You need to modify env.hosts at the module level, not within a task function. I made the same mistake.

from fabric.api import *

def _get_hosts():
    hosts = []
    ... populate 'hosts' list ...
    return hosts

env.hosts = _get_hosts()

def your_task():
    ... your task ...

It's very simple. Just initialize the env.host_string variable and all of the following commands will be executed on this host.

from fabric.api import env, run

env.host_string = '[email protected]'

def foo:
    run("hostname -f")

I'm totally new to fabric, but to get fabric to run the same commands on multiple hosts (e.g. to deploy to multiple servers, in one command) you can run:

fab -H staging-server,production-server deploy 

where staging-server and production-server are 2 servers you want to run the deploy action against. Here's a simple fabfile.py that will display the OS name. Note that the fabfile.py should be in the same directory as where you run the fab command.

from fabric.api import *

def deploy():
    run('uname -s')

This works with fabric 1.8.1 at least.


So, in order to set the hosts, and have the commands run across all the hosts, you have to start with:

def PROD():
    env.hosts = ['', '']

def deploy(version='0.0'):
    sudo('deploy %s' % version)

Once those are defined, then run the command on the command line:

fab PROD deploy:1.5

What will run the deploy task across all of the servers listed in the PROD function, as it sets the env.hosts before running the task.

  • Suppose the deployment on the first host worked but the one on the second failed, how do I do it again only on the second one?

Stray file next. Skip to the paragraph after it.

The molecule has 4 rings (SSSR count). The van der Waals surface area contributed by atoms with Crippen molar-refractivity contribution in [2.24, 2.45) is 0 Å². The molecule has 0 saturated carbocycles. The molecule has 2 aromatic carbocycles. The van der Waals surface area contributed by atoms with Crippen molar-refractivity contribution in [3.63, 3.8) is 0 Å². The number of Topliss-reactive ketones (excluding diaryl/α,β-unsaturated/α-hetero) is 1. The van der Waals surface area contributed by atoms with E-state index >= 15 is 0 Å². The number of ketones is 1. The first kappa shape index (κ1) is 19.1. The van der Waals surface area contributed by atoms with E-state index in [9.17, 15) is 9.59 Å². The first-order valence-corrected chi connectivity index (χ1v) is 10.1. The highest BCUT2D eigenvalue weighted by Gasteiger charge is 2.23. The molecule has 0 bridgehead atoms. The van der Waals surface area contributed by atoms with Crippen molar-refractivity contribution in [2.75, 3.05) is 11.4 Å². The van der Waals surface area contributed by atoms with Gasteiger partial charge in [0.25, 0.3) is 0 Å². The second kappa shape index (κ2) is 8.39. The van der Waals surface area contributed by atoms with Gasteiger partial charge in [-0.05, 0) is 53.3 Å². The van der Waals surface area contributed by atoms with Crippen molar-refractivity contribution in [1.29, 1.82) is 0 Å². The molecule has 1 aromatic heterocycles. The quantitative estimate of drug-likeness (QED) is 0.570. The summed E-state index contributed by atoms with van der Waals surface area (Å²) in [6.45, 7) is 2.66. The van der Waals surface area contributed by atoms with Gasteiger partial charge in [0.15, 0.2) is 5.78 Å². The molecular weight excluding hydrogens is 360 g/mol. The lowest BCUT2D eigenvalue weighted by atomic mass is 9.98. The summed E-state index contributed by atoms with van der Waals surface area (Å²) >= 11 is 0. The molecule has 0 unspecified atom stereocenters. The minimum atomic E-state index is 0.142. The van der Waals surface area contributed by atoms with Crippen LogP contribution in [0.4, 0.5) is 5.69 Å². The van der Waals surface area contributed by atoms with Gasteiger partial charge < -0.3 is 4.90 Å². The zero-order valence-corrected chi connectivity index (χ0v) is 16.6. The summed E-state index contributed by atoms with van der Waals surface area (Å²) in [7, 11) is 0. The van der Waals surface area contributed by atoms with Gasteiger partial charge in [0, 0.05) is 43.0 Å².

– nos
    Commented May 8, 2019 at 19:32

You can assign to env.hoststring before executing a subtask. Assign to this global variable in a loop if you want to iterate over multiple hosts.

Unfortunately for you and me, fabric is not designed for this use case. Check out the main function at http://github.com/bitprophet/fabric/blob/master/fabric/main.py to see how it works.


Here's another "summersault" pattern that enables the fab my_env_1 my_command usage:

With this pattern, we only have to define environments one time using a dictionary. env_factory creates functions based on the keynames of ENVS. I put ENVS in its own directory and file secrets.config.py to separate config from the fabric code.

The drawback is that, as written, adding the @task decorator will break it.

Notes: We use def func(k=k): instead of def func(): in the factory because of late binding. We get the running module with this solution and patch it to define the function.


ENVS = {
    'my_env_1': {
        'HOSTS': [
        'MY_OTHER_SETTING': 'value_1',
    'my_env_2': {
        'HOSTS': ['host_3'],
        'MY_OTHER_SETTING': 'value_2'


import sys
from fabric.api import env
from secrets import config

def _set_env(env_name):
    # can easily customize for various use cases
    selected_config = config.ENVS[env_name]
    for k, v in selected_config.items():
        setattr(env, k, v)

def _env_factory(env_dict):
    for k in env_dict:
        def func(k=k):
        setattr(sys.modules[__name__], k, func)


def my_command():
    # do work

Using roles is currently considered to be the "proper" and "correct" way of doing this and is what you "should" do it.

That said, if you are like most of what you "would like" or "desire" is the ability to perform a "twisted syster" or switching target systems on the fly.

So for entertainment purposes only (!) the following example illustrates what many might consider to a risky, and yet somehow thoroughly satisfying, manoeuvre that goes something like this:

env.remote_hosts       = env.hosts = ['']
env.remote_user        = env.user = 'bob'
env.remote_password    = env.password = 'password1'
env.remote_host_string = env.host_string

env.local_hosts        = ['']
env.local_user         = 'mark'
env.local_password     = 'password2'

def perform_sumersault():
    env_local_host_string = env.host_string = env.local_user + '@' + env.local_hosts[0]
    env.password = env.local_password
    run("hostname -f")
    env.host_string = env.remote_host_string
    env.remote_password = env.password
    run("hostname -f")

Then running:

fab perform_sumersault